Your purple birthstone ranges from rich plums to pale lavender. It is the most beloved of all the quartzes and mined worldwide. Amethysts appear in royal jewel collections as well as in most of our personal jewelry collections.
The word amethyst comes from the Greek “amethystos” which means “remedy against drunkenness.” The very literal (in this case) Greeks figured that a purple, wine-colored stone should relate to Bacchus, the god of wine and profligate living. Since they did have a sense of proportionality, they assigned amethyst as a preventative against the consequences of too many bacchanalias. I’m not sure how the stone got assigned to February, but that’s another topic.
Other presumed amethyst powers: The wearer obtains personal empowerment, intelligence, and gets rid of evil thoughts.
The original source of amethyst was Russia. In the 19th century, a huge stash was found in Brazil, which is where we get most of our material from now, although Africa and other parts of South America (Uruguay, Bolivia) have gorgeous material. Amethyst resides in geodes that can be so large we can stand in them! Not to be outdone, Arizona has its own amethyst supply at Four Peaks. There is amethyst in Arizona at Four Peaks, too.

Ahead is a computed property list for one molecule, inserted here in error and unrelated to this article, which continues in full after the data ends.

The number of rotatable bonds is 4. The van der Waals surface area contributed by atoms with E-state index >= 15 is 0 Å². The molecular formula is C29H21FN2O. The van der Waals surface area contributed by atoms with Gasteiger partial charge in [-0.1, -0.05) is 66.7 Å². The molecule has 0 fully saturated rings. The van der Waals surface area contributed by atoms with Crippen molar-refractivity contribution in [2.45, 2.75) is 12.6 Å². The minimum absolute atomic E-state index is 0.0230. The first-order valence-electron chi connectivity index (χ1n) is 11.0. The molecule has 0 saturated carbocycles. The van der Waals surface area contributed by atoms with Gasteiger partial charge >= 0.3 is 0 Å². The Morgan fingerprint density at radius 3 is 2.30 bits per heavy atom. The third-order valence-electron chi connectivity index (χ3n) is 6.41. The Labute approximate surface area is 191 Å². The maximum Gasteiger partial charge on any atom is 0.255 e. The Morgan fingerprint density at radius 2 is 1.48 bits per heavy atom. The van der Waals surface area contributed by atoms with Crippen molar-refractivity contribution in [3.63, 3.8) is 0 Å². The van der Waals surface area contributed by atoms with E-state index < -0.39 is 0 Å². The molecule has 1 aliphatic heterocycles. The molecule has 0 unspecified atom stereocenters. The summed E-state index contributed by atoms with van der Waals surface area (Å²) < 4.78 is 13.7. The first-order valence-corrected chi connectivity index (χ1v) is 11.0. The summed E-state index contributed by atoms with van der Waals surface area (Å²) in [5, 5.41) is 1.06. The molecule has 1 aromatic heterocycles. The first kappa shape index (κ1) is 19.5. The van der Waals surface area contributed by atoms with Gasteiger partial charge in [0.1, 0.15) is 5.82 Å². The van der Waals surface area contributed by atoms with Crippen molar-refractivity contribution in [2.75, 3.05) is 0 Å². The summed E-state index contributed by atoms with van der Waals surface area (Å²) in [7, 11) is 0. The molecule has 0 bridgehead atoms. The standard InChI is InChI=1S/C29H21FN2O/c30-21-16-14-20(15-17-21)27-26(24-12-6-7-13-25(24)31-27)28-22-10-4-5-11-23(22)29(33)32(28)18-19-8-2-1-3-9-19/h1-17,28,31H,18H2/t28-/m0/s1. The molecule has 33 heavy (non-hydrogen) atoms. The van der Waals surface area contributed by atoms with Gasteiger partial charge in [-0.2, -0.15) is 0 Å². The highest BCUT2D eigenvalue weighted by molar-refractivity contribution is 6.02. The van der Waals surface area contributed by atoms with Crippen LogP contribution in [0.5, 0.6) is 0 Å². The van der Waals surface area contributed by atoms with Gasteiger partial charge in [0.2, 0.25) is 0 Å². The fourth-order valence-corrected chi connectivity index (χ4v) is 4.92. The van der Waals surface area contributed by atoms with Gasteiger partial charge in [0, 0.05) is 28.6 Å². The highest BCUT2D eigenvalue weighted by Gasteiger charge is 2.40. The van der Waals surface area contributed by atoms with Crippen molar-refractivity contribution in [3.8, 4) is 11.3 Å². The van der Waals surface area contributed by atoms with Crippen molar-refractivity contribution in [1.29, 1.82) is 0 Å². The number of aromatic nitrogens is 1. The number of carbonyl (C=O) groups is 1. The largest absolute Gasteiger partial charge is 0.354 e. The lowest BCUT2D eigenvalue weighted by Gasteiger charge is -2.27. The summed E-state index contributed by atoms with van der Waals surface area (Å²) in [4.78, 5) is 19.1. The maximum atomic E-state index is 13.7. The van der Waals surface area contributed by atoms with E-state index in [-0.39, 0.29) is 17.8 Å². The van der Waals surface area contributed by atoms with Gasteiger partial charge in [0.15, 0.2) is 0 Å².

Colors: rich purple with red or blue undertones, depending on the origin source, Brazil’s southern deposits contain lavender material as well as ametrine, the combination of amethyst and citrine that is really stunning in its most beautiful form.
Amethyst, like the other quartzes (citrine, rose quartz, crystal quartz) is relatively inexpensive on the gem price continuum, occurs in large, juicy sizes for jewelry, and complements every skin tone. You don’t have to be a February baby to love and enjoy it. I know lots of great carvers who use it with stunning results.
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